Your device, or a password manager, automatically stores all your passkeys and knows exactly which passkey to use for each site and device you're on. After your device or password manager suggests the correct passkey, you can use your device PIN, face scan, or fingerprint to complete the login quickly.

How will passkeys ensure the security of my online accounts?
Passkeys are designed to be unique to each website and encrypted on your device to protect against cyber threats. Unlike passwords, passkeys are resistant to threats and designed to keep your account secure and free from risks such as phishing, hacking, and reuse. They’re also not vulnerable to being stolen in a data breach because any information about passkeys stored on a server somewhere in the cloud is of no value to an attacker.

You can use Dashlane to save and sign in to websites and apps with passkeys on devices running Android 14 beta, and soon, on iOS 17.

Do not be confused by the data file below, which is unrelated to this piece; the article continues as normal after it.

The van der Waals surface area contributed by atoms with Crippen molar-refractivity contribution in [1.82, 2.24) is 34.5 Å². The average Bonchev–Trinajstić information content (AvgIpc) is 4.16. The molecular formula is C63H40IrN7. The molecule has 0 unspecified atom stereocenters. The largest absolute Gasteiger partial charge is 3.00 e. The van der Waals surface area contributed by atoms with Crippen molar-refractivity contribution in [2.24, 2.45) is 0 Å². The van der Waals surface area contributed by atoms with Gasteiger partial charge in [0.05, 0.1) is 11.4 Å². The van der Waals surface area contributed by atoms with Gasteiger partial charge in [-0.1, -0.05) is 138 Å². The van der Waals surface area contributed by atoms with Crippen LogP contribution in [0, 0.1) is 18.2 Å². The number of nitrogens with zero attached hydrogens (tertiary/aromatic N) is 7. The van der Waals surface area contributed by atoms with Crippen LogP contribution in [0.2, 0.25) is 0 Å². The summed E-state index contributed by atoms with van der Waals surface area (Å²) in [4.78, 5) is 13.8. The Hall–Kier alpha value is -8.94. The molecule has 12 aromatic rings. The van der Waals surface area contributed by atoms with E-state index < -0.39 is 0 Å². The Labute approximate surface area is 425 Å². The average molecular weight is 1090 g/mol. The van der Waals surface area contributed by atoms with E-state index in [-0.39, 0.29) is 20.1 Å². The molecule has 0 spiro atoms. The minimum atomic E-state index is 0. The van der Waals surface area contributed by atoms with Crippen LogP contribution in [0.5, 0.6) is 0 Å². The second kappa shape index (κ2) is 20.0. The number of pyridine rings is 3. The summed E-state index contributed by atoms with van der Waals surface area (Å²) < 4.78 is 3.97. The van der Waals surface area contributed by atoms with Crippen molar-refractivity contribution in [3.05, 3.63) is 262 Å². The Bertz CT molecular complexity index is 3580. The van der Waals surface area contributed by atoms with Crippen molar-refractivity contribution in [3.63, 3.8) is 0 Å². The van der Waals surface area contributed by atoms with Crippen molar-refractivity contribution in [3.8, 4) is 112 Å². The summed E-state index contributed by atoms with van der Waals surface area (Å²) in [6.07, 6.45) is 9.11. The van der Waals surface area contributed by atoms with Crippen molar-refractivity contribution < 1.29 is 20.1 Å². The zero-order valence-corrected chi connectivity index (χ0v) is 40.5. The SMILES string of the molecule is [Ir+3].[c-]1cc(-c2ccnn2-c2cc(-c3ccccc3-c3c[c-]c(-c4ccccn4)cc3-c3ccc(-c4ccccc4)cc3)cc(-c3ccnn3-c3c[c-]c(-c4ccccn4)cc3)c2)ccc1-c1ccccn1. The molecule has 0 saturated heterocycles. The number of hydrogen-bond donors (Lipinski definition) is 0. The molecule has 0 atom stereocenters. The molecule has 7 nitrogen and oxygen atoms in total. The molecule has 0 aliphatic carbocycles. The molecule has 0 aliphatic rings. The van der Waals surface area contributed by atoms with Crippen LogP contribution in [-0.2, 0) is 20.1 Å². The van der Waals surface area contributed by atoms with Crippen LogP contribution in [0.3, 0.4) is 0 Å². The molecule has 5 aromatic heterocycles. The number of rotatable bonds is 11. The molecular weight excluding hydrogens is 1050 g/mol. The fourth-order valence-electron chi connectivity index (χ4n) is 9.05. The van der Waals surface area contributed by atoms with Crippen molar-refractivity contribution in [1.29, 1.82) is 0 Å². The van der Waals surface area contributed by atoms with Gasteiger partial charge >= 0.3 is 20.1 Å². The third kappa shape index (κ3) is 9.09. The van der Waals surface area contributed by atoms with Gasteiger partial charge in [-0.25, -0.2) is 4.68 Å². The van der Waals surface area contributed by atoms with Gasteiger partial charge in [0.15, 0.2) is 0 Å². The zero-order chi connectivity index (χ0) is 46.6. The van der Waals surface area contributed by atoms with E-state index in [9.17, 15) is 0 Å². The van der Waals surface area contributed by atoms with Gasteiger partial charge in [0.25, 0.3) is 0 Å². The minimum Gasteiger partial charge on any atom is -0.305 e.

I use biometrics for Dashlane today. Am I already using passkeys?
You can login to Dashlane using biometric features on your device. However, this doesn’t mean you’re using passkeys to log into Dashlane. This is simply a way to securely remember your Dashlane account credentials on your device.

Why would I need a password manager to store passkeys?
The primary reason you would benefit from using a password manager for passkeys is that it will seamlessly work across platforms.

Passkeys stored in a platform ecosystem work well within that ecosystem. For example, you can create passkeys on an iPhone, where they get synced with iCloud Keychain, and then use them on your Mac laptop.